I already knew that the news was going to break last Wednesday afternoon about the horrific exploitation of so many women and girls in Newcastle. Changing Lives Women’s Services have worked closely with the Police and Social Services since early 2014 to support many of the brave witnesses to report these crimes and cope with a long and traumatic court process. We have been working in a multi-agency hub to reach out to new potential victims and our team have developed strong, trusting and safe relationships with many women involved.
I have known for over three years all about the nature and the extent of the crimes committed by this group of men, and so I wasn’t expecting to feel so absolutely devastated when Operation Sanctuary hit the news.
But I did, and so did our team.
Laura McIntyre and I set up the women’s service 10 years ago in Newcastle for women with experience of sex work and sexual exploitation in a city where the reality of life for a group of vulnerable women was hidden, misunderstood or denied. We carried out peer research where we trained a small group of the women in basic research and they interviewed 86 of their peers who had similar experiences. They told us about sexual violence as something to be expected; poor mental health, for many, linked to homelessness and addiction; and almost always women had experienced childhood abuse. Trauma was a feature of their lives in each and every case.
Operation Sanctuary has triggered us to reflect back on their lives, and the lives of so many women who have used our services since. What we did not know at the time or for many years was that their vulnerabilities were being exploited through a network of men who were organised around grooming young women and girls, rather than individuals operating alone.
Whilst we absolutely need to explore the networks and cultural, religious and ethnic identities of the perpetrators (and I sincerely hope that these discussions can be opened up when the pattern across the country is so blatantly clear), I also want to pull our attention back to the victims of this case.
Operation Sanctuary is about more than race and culture. It is also about violence against women and girls and it is about class, and it holds a mirror up to all of us to look at how young women and girls are treated within our communities.
These women and girls are targeted because of their vulnerabilities. Many have experienced a level of abuse that is unimaginable; and the subsequent trauma is not validated – there is no-one who is listening, believing, caring or giving healthy love and attention. As Zoe Lodrick says, love is like water – a necessity of life. When we are really thirsty we will drink any water – however dirty. So for the young women and girls the attention from these men is better than none. They form an attachment which is stronger than we can imagine and exploitation is an alien concept.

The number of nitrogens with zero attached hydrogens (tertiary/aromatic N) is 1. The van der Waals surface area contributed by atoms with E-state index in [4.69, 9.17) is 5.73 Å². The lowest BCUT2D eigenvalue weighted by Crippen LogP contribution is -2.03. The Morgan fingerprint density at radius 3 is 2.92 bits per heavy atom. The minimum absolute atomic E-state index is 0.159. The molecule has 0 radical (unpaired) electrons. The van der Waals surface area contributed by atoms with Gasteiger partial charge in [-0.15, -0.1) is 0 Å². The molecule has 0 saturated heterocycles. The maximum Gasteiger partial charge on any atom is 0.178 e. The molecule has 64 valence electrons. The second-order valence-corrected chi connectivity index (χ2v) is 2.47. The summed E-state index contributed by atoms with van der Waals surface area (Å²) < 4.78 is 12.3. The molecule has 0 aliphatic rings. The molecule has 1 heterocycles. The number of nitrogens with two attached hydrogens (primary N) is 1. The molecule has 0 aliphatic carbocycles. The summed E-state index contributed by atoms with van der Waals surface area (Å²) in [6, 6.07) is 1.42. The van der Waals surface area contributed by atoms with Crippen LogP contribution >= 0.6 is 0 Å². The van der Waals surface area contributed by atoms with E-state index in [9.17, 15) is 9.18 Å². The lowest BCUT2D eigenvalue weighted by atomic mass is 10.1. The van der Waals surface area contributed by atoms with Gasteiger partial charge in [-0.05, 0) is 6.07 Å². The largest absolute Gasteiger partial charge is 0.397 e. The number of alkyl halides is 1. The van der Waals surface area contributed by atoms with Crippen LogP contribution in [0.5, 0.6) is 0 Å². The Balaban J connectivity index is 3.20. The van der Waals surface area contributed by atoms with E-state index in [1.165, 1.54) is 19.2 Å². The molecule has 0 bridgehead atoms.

This reality is all of our collective responsibility. How do women and girls slip through the net where it is normal for them to be sitting on a bench on Westgate Road in pyjamas at midnight? Is it because so many of the Sanctuary victims are adults that we fail to recognise their vulnerability? Women with such histories do not wake up on their 18th birthday to suddenly make a ‘rational choice’ to sell sex.
When we started the service at Changing Lives, there were only three women who had disclosed experiences of sexual exploitation or sex work. We established a drop-in and it grew quickly, just from word of mouth. I was shocked that so many of the women who came along were so well known to services – but rarely engaging with any. Why? Because on the surface many of the women develop a ‘front’ which is brash, strong, wild and challenging for services to manage. I have countless memories of negative labels, disregard and judgement used about the women we support, which sadly continues to this day. Too often there is a false perception of ‘vulnerability’ which – on the face of it – so many women and girls do not fit into. Maybe they are not seen as ‘deserving victims’.
I love their attitude, their spirit and resilience. And I know that when we scratch the surface we find a gentle soul who is trying to manage life after years of rejection and abuse. Our team learned very quickly that if we provide support that is loving, trusted and with unshaking respect, the bravado fades away and we see a group of the most mutually supportive, big-hearted, funny and, quite frankly, amazing women.
One of the women we have supported through trial sent her support worker Luisa from our Changing Lives team this text midway through the hearing. This individual is so very brave, but what I also see is that her trauma can be validated and her life can change just from small acts of kindness, by seeing her strengths and through unconditional positive regard.
“Your existence gives me hope. Your kindness makes me smile. You’ve opened my eyes, my heart, to realise the beauty in life despite all the horrible things in it. Your inner beauty shines through your smile, and your laugh. The way you brighten my day puts the sun to shame. You walked into my life to help me and I am thankful you are there, because you are my inspiration. You’ve inspired me to try my best, find my strength and live happily, because life’s too short to worry about the bad things, when the good things are right in front of you. I couldn’t imagine not having you as support, you’re not just my worker you are my friend and my hero too. You’re one in a million Luisa, thank you for everything”
Laura Seebohm, Director at Changing Lives